“Beyond Proposition 37 Part Two and Our Right for Truth in Labeling”


Having survived hurricane Sandy, the madness of the holiday season and simply and gratefully, just a lot of work, I am finally able to post my second piece about my  experiences and thoughts following my attendance at Salone del Gusto and Terra Madre last October.

As mentioned in my previous blog-post, my main focus during Terra Madre was on the issue of GMOs which I will comment on again later, but one other conference caught my attention particularly given the proximity of the elections in the USA at the time and its sad aftermath-the defeat Prop. 37 in California.


The conference topic was “Le Etichette Narranti” loosely translated: “The Labels that Tell a Story” and what a story they tell!

According to Slow Food, the “story” of food products begins at their very origin-all of which encompass their provenance, their natural habitat, diversification of a species, cultivation by sustainable farming methods as well as energy consumption and more.

Preparing the beds for planting Piattella Canavesana di Cortereggio

Within those parameters and taking this concept many steps further, the Etichette Narranti initiative launched by Slow Food, supports small, family-run farms that cultivate products as diverse as the regions that spawned them, often recuperating indigenous varietals/breeds that were on the brink of extinction, and whose farmers have committed themselves to preserving and maintaining their natural habitats natural and evolution.

Piattella Canavesana di Cortereggio beds

Progressing along this concept then, when bringing their products to market, the farmers that adhere to this concept, indicate on the label or visibly post at their farms or estates, how their product came to being, specifying how it was produced, the energy consumed to produce it, and of course the true nutritional value.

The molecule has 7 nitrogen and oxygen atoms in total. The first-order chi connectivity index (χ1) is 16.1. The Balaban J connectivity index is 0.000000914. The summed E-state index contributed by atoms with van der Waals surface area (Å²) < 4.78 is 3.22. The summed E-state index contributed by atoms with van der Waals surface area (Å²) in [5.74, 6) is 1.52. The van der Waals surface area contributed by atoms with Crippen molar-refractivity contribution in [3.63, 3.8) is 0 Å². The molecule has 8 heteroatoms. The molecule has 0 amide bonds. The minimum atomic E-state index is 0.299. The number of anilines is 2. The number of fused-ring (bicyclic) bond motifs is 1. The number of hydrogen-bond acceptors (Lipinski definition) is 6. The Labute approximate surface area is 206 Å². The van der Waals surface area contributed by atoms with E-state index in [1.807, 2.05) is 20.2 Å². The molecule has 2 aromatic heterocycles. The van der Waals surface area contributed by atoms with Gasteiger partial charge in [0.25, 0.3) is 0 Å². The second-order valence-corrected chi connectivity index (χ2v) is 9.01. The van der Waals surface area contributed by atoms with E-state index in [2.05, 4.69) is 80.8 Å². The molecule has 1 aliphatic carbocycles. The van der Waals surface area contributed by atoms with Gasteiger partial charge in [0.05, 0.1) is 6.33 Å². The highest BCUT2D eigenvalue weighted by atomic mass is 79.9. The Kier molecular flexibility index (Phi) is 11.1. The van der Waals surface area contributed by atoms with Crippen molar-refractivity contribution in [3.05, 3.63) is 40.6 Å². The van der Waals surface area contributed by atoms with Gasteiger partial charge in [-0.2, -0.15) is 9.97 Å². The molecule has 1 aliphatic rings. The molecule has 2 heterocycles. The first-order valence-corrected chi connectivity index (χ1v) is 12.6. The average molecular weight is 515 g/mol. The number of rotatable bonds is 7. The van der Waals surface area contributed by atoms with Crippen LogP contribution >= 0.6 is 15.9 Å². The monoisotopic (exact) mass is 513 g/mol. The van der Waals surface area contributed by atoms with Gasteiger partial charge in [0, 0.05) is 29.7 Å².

Fontanafredda Bio-natural Project

Thus, just as a Slow Food is the opposite of fast food, Etichette Narranti is the total opposite of what the multinationals are fiercely fighting against-posting truthful labels on products-be they vegetables, breads, pastas or other prepared foods-that clearly indicate whether GMOs were used to produce them or as feed for the animals/fish that we purchase.

Indigenous grains from Puglia

Keep in mind for instance that indigenous varietals of beans contain far less carbohydrates and much more protein than the GMO produced counterparts; furthermore as also in the case of flour/breads, they are a better nutritional option for those who suffer from diabetes and other ailments that are currently reaching epidemic proportions throughout the world.

Piattella Canavesana di Cortereggio

In addition much more energy is required to produce the GMOs whereas the only thing that the indigenous seeds require is that the farmer save them from one harvest to the next-thus not having to depend on purchasing them from and be beholden to the multinationals and in doing so, simply employing his/her skills as well as knowledge about/and/respect for the environment while working with nature to bring his products to harvest and to the marketplace.

Alas, given the millions that the multinationals devoted to their cause, Prop. 37 was defeated but not all is lost in the battle for the right to know what we as consumers serve on our table. The future looks bright if schools, many with the support of their local Slow Food chapters throughout the world, run programs to encourage healthy eating by cultivating school gardens as championed amongst many others by Alice Waters-a very good friend and supporter of Slow Food and its founder Carlo Petrini.